The Climbing Club

Racking cordelettes
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Author:  Evan Jewett [ Tue May 25, 2010 10:34 pm ]
Post subject:  Racking cordelettes

This might seem to be a silly question, but does anyone have a good way of racking a cordelette? Ive spent a lot of time thinking about how to rack different pieces of gear this spring and have yet to find anything I like for this piece. I have a standard length cord, about 16-17 feet, tied into a big loop. I use it alternately as a quadalette, cordalette, equalette, or a big sling (for rocks and trees) depending on the situation. When I'm using it as a quad, I just keep it that way with two lockers and clip around my shoulder. When I'm using it as a cordelette or an equalette (more common), I generally just loop in half and half again and then tie a figure 8 in it and clip it to my harness. This tends to be a pain in the ass to do on a climb and isn't very quick or easy to undue with one hand. It's too long to daisy chain as a single loop and seems too short and unwieldy to daisy as a double.

Any good ideas out there?

Author:  David Yount [ Wed May 26, 2010 1:05 am ]
Post subject:  Re: Racking cordelettes

Your present method of halfing it, then half again, then tie Figure-8 on 8 strands works fine.

Another, old skool, method is to half it, then twist it 7 or 8 times, then clip both ends with one biner. The 4 strands will twist together then the whole enchilada will "taco" and you'll have a tight little package.

You can also "daisy chain," or "chain stitch," or "electrician's braid," or "crochet stitch" (they're all the same) but do so with very loose and open stitches. Then clip both ends with one biner. The key is to make very loose stitches which will eat up lots of material.

There's a very tight and efficient way to package it into a tight roll, but difficult to explain in words.

Author:  Lee Willcockson [ Wed May 26, 2010 10:45 am ]
Post subject:  Re: Racking cordelettes

I also half it twice, but instead of an 8 I just tie an overhand, which I think is a little quicker and easier.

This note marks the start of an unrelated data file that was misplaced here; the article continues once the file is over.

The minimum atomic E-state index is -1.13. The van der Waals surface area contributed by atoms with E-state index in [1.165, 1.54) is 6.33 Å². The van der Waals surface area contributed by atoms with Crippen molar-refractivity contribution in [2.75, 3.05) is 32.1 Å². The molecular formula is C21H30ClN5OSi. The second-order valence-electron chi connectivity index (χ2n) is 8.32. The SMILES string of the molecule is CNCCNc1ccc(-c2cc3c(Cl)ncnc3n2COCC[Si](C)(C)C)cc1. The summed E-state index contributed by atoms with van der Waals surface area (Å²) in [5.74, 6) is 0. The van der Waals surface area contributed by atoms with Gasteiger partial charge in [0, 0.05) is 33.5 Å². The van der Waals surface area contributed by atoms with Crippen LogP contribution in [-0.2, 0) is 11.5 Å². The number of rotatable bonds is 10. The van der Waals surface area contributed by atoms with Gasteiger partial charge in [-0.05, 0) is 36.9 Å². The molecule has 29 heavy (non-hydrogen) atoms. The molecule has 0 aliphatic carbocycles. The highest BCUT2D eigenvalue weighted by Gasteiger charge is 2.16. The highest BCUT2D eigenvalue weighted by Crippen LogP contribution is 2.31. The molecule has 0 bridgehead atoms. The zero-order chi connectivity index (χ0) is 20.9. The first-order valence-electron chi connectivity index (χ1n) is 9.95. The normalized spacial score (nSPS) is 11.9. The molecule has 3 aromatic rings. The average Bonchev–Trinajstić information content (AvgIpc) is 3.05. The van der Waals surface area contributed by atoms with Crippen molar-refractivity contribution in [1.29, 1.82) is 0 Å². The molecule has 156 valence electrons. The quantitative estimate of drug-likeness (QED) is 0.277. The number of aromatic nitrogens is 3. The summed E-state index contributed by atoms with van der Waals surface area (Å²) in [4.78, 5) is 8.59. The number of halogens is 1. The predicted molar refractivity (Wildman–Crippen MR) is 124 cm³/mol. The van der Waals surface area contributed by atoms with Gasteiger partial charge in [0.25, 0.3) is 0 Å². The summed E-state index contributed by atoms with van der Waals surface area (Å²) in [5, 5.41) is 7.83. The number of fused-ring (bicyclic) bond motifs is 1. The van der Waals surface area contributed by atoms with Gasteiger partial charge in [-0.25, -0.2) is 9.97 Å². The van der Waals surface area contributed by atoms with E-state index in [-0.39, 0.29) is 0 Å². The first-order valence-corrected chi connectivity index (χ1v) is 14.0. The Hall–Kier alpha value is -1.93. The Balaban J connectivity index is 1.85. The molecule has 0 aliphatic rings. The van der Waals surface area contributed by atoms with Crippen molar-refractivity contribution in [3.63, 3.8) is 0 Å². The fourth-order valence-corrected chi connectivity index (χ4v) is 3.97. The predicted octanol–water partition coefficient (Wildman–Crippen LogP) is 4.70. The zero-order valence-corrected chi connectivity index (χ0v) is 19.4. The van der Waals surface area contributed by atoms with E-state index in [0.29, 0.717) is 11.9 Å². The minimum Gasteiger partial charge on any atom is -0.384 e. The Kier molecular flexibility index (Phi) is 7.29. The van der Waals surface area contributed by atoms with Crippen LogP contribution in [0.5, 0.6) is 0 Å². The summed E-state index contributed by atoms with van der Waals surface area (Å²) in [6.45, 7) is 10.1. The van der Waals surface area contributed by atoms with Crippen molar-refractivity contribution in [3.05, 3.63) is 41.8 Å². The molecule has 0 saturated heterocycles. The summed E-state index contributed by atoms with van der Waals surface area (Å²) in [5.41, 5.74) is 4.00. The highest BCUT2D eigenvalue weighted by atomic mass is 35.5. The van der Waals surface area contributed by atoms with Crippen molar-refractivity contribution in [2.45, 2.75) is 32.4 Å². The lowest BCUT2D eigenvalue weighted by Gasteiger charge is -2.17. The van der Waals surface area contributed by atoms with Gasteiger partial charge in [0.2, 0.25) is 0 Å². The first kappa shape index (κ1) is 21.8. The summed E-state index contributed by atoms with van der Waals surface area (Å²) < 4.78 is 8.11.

Author:  David Goulet [ Thu May 27, 2010 11:40 pm ]
Post subject:  Re: Racking cordelettes

I have been playing around with it.

I have two ways not previously mentioned

1. mini-coil: wrap (coil) around spread out fingers- this gives a nice compact coil stop with about leaving about three feet, then tightly wrap excess around coil starting at the bottom and when you run out backtrack half a wrap and pass the loop through the center of the original coils with is then where you clip in your biner. It takes a little tinkering but eventually you can get pretty good at small tight package.

2. small overhand: double over once, triple in the same way as an alpine draw (effectively folding into thirds), then tie an overhand. It is a lot like a double and double overhand but makes for a slightly smaller package.

Author:  Ian Derrington [ Tue Jun 08, 2010 8:32 pm ]
Post subject:  Re: Racking cordelettes

Not a silly Question! I'm really glad you asked it, as I thought it I was the only one who had it...

Personally, I don't like twisting them excessively , because it can end up being more of a hassle to deal with later as they seem to retain some of the twisty-ness, at least initially.

I find the halfing several times and tying a fig-8 does a reasonable job of storing it and helping to prevent tangling later on: If you don't tie the knot it can get 'pulled loose' resulting in a pain in the butt mess.

I'd like to hear more about the tight roll method.

Author:  David Yount [ Thu Jun 17, 2010 1:17 pm ]
Post subject:  Re: Racking cordelettes

The tight roll method I alluded to was decribed by David Goulet.

Author:  Ben Whiddon [ Thu Jun 17, 2010 2:47 pm ]
Post subject:  Re: Racking cordelettes

I also like the tight coil method. Here's another description and a series of photo's from another forum:
"I was shown to use my thumb and pinky like a boat cleat. Loop the knot over the thumb, make figure-8's around thumb and pinky, then a couple wraps around the middle and tuck the end through one of the "eyes". Clip that end on a biner. Makes a compact bundle."




I try to be neater about the coiling so it looks more like this:

Author:  Ian Derrington [ Thu Jun 17, 2010 2:49 pm ]
Post subject:  Re: Racking cordelettes

Ben, thanks for the detailed beta. I'll be trying that asap!

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